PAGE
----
Alec Baldwin can’t seem to help himself when it comes to vocalizing all the wrong things at the wrong time, and that has never been more apparent than now.
This week, the embattled actor talked at a moderated event at the Boulder International Film Festival about the ongoing lawsuits he’s facing stemming from the accidental shooting and subsequent death of cinematographer Halyna Hutchins that took place on the set of the film Rust last year. Baldwin accused some of the parties who filed lawsuits of being primarily motivated by greed, claiming these parties are in pursuit of “deep pocket litigants.”
“What you have is a certain group of litigants on whatever side, who their attitude is, well, the people who likely seem negligent have enough money, and the people who have money are not negligent, but we’re not going to let that stop us from doing what we need to do in terms of litigation,” he told the live audience, before adding: “Why sue people if you’re not going to get money? That’s what you’re doing.”
It’s hard to believe that it’s been almost five months since tragedy befell the New Mexico set of the western Rust, which Baldwin was both starring in as well as producing. Hutchins, a renowned cinematographer, was fatally shot after Baldwin was allegedly practicing maneuvering a shotgun. The weapon was supposed to be a prop gun without live ammunition, according to standard protocols and reports about the tragedy.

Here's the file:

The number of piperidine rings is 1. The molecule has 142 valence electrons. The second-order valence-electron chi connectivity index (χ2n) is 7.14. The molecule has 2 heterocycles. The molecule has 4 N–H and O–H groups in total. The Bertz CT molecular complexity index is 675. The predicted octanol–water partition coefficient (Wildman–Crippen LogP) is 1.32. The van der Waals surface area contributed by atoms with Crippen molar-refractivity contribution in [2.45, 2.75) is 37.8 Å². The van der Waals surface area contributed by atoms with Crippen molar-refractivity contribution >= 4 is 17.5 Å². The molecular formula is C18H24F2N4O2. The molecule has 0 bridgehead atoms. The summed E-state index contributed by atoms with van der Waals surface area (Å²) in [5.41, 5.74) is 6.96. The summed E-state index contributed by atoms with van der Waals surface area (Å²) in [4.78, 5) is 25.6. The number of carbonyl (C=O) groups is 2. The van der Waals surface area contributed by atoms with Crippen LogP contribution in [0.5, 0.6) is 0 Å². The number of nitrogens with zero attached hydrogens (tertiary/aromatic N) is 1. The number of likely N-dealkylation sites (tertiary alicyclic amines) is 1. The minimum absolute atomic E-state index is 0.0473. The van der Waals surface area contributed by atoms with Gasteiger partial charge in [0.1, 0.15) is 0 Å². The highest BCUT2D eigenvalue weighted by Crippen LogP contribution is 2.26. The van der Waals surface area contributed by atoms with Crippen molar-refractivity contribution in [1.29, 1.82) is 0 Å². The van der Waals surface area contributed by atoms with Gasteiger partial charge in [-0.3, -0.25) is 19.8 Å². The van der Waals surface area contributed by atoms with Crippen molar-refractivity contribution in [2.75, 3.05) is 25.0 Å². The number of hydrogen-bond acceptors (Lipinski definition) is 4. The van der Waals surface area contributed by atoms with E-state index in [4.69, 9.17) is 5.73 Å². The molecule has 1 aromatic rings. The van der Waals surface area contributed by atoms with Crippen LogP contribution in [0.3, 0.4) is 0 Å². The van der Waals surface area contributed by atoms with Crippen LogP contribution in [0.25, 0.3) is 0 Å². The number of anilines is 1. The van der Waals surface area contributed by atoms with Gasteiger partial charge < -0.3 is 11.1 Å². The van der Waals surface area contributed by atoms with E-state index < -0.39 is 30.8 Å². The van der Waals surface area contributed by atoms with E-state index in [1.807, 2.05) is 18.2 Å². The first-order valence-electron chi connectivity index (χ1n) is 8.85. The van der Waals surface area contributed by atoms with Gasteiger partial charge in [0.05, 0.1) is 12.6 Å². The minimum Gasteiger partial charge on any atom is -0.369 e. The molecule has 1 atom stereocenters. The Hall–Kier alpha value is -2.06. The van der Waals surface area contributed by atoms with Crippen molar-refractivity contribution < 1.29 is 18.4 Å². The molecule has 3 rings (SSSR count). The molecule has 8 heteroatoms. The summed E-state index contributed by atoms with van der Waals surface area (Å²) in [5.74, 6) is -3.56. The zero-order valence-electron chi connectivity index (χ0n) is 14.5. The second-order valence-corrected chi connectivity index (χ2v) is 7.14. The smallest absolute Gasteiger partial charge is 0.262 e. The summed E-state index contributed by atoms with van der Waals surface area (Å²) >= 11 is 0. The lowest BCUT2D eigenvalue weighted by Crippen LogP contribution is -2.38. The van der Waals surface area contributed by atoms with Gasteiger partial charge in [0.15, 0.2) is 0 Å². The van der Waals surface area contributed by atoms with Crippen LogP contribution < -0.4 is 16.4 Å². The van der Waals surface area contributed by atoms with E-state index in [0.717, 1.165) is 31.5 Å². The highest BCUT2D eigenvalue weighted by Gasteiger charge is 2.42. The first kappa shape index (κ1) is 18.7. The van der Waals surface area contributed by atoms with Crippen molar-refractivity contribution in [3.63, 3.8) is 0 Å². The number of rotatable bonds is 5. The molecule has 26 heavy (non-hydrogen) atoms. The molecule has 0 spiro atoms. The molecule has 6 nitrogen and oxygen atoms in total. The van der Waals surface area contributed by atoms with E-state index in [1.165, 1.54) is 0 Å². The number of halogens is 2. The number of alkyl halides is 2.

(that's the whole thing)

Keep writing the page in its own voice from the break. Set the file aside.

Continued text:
Almost two months after the incident that also injured Rust director Joel Souza, Baldwin appeared on ABC News with George Stephanopoulos to attempt to clear himself of any wrongdoing. The actor pleaded his “innocence” during the sit-down interview and refuted claims that he aimed the weapon at anyone or pulled the trigger.
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“I would never point a gun at anyone and pull the trigger at them, never,” he told Stephanopoulos. “Someone put a live bullet in a gun, a bullet that wasn’t even supposed to be on the property.”
Not long after that interview aired, Hutchins’s family filed a wrongful death lawsuit against Baldwin and some of his colleagues who played vital roles in producing the film. Matt Hutchins, Halyna’s bereaved husband, recently visited the Today studios to chat with Hoda Kotb about the ongoing investigation into his wife’s death. He didn’t hold back his contempt for Baldwin’s desperate need to emphasize his own victimhood in public as a way to absolve himself.
“Watching him, I just felt so angry. I was just so angry to see him talk about her death so publicly, in such a detailed way, and then to not accept any responsibility after having just described killing her,” Hutchins told Kotb.
It’s nothing short of appalling to witness Baldwin’s victimhood tour when you consider the circumstances surrounding the death of Halyna Hutchins. Dozens of reports have shown chaos and recklessness allegedly had crippled the set of Rust from the first day of filming. As a producer on the film, Baldwin should know that it’s impossible for him to wash his hands clean of this situation. Producer isn’t just a sweet title in name only. It’s an immense responsibility to carry from start to finish. Every detail has to be ironed out. Following mandated safety protocols, which include hiring an experienced prop master on set to prevent the unthinkable from happening, is part of the producer’s job.
Baldwin can be adamant about his innocence and attempt to place the blame elsewhere, and perhaps even treat the lawsuits against him with smug mockery, but the reality is that he cannot extricate himself from this narrative. He can, however, stop talking.